I know that there are many agencies who would love to become independent again. There is no sense in owning a reluctant asset. A little pruning by the holding companies would be healthy and profitable for all concerned.


  1. Great advice, Paul. I can't think of too many agencies that have honestly proclaimed: "Getting bought out was the best thing that ever happened to us."

    Also, thanks -- as always -- for evoking some nice memories of the Madison Avenue of yesteryear. When I was working my way up through the account management ranks in Manhattan, McCaffrey & McCall was one of the many impressive shops on my radar screen. They were swallowed up before I could even get my foot in the door.

    1. I loved working for David McCall. We remained friends until his tragic and untimely death in 1999. It was a fabulous agency and a wonderful place to work.

  2. While I don’t disagree with the basic point made in this article, there is a big difference between a Procter & Gamble shedding or selling off a brand in its portfolio and an agency holding company (IPG, WPP, Omnicom, et al) doing the same.

    In the former case … When a client marketer such as Procter sells-off an established brand that’s under-performing relative to corporate revenue and profit targets, it is still selling something of intrinsic value from a consumer sales viewpoint. That is, a physical product or service brand that has a solid track record and consumer franchise (albeit a shrinking one.) A brand with genuine equity, that some other company, corporate, or VC “buyer” might feel has untapped potential and can be leveraged toward greater success.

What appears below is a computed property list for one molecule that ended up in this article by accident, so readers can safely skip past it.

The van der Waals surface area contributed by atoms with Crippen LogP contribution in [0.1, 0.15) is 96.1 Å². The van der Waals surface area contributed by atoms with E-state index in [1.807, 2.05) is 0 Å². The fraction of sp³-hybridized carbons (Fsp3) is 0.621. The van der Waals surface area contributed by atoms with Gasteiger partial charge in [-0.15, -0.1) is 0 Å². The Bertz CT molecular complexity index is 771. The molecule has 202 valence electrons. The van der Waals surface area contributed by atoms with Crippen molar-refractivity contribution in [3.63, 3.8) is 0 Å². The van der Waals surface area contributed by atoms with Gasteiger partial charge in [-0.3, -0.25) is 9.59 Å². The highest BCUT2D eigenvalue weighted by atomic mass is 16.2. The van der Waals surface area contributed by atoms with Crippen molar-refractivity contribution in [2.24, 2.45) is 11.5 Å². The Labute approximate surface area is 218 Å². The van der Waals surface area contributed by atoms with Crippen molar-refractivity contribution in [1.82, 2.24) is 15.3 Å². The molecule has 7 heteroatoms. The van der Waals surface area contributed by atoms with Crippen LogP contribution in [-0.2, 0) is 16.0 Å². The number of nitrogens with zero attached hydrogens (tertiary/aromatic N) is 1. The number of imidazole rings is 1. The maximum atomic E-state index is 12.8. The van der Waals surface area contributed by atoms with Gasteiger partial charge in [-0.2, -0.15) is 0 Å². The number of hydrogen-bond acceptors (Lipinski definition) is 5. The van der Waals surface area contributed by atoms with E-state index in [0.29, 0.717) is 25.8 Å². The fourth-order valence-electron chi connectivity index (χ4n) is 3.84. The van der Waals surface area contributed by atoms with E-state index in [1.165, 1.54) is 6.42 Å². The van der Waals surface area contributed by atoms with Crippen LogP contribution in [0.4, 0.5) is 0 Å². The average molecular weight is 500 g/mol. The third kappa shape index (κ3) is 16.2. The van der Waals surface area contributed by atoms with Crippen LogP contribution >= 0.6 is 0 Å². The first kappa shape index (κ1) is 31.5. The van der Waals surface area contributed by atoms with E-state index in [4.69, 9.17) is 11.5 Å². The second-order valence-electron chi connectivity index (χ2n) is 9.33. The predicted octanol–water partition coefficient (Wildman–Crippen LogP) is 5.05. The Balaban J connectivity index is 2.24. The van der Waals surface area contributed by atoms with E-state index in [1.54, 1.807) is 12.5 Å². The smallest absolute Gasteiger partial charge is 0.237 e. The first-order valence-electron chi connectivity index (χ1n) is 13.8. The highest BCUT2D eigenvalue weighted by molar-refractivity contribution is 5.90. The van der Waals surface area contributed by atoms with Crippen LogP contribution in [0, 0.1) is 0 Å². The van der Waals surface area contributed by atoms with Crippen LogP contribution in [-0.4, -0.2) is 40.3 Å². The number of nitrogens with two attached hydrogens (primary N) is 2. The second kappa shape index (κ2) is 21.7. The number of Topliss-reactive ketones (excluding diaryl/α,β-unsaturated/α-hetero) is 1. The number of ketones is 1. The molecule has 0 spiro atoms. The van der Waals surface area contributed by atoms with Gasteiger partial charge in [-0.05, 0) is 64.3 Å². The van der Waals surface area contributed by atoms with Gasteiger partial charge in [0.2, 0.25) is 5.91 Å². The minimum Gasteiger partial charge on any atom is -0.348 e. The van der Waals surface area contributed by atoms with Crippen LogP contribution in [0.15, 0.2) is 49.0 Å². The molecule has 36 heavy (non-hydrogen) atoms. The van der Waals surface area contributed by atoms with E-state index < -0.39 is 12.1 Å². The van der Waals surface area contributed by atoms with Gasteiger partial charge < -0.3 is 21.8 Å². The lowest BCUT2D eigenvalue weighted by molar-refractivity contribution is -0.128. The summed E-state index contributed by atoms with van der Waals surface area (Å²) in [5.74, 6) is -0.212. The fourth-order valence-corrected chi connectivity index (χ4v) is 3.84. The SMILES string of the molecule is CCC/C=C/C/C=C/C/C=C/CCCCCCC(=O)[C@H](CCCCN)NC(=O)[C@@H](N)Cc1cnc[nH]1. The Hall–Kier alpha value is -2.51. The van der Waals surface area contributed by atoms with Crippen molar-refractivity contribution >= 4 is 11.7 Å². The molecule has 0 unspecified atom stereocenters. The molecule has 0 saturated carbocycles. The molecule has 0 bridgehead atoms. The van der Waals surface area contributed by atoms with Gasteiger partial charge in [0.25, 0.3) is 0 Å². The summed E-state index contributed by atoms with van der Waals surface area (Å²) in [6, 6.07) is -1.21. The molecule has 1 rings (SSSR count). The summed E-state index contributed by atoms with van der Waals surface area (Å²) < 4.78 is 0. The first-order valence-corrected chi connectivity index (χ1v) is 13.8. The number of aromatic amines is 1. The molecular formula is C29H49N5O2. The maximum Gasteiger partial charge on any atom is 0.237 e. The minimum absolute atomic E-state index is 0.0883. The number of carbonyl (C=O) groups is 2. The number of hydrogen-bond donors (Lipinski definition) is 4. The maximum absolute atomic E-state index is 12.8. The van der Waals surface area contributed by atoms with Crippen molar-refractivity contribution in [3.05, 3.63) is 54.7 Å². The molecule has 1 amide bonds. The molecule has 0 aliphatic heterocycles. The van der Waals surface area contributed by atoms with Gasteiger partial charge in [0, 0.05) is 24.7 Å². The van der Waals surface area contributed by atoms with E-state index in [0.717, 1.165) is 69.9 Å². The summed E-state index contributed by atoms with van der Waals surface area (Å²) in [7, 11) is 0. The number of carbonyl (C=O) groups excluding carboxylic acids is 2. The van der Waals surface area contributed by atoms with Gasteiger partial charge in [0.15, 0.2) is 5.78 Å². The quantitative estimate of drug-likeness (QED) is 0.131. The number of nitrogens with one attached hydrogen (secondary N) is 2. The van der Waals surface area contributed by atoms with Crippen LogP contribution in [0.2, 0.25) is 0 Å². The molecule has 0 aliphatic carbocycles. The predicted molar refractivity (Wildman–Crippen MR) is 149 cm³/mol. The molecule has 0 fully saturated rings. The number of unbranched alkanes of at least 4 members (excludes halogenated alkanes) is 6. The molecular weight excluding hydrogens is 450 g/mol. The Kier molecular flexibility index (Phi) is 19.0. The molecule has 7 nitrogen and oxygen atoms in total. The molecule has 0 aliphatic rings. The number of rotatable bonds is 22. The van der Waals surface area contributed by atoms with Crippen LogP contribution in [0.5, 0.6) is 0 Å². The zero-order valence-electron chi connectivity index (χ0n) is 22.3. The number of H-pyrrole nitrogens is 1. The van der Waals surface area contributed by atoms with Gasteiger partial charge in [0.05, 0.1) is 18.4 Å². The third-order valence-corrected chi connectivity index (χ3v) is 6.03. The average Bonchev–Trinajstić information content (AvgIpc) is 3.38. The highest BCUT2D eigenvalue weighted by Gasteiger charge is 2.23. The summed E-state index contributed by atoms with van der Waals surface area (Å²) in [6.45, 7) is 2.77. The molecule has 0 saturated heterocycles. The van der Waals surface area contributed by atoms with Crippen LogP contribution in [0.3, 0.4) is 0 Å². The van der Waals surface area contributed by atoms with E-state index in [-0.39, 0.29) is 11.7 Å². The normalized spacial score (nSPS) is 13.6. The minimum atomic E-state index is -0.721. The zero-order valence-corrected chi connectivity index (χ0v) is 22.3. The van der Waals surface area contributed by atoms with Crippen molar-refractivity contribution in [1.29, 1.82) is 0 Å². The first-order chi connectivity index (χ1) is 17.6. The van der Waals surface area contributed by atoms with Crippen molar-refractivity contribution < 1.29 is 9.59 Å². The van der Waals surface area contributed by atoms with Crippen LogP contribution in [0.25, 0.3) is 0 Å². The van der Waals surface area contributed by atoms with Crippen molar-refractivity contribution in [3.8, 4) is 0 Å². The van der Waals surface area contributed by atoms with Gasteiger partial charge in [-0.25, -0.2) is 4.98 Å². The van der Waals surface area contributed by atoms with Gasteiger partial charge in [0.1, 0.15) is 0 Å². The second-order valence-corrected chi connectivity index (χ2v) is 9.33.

On the other hand … … When an agency holding company is not satisfied with the financial performance of one of the agencies in its portfolio or simply looking to boost their bottom line, they either sell it back to the founding partners (if they want it) or merge it into a larger and more successful agency in its more viable portfolio. That is, keeping the client list from the closing entity and folding it into the new one, while slashing costs related to back-room and below-the-line operations; i.e. eliminating redundancies and firing lots of people.

    All of which is to say … Established CONSUMER brands like P&G’s Ivory, Braun or Gillette generally have far more sustained and potentially greater value than AGENCY brands, which just seem to come-and-go like the weather these days.

    Anonymous, but (LOL) guess who?

    1. @Anon: What is your point if you agree with my premise? I didn't say anything about agencies under-performing. I said that they were unhappy serving the holding company masters. Agencies are a creative entity and perform best when they are happy. The holding company model is purely financial and has nothing to do with creativity or culture.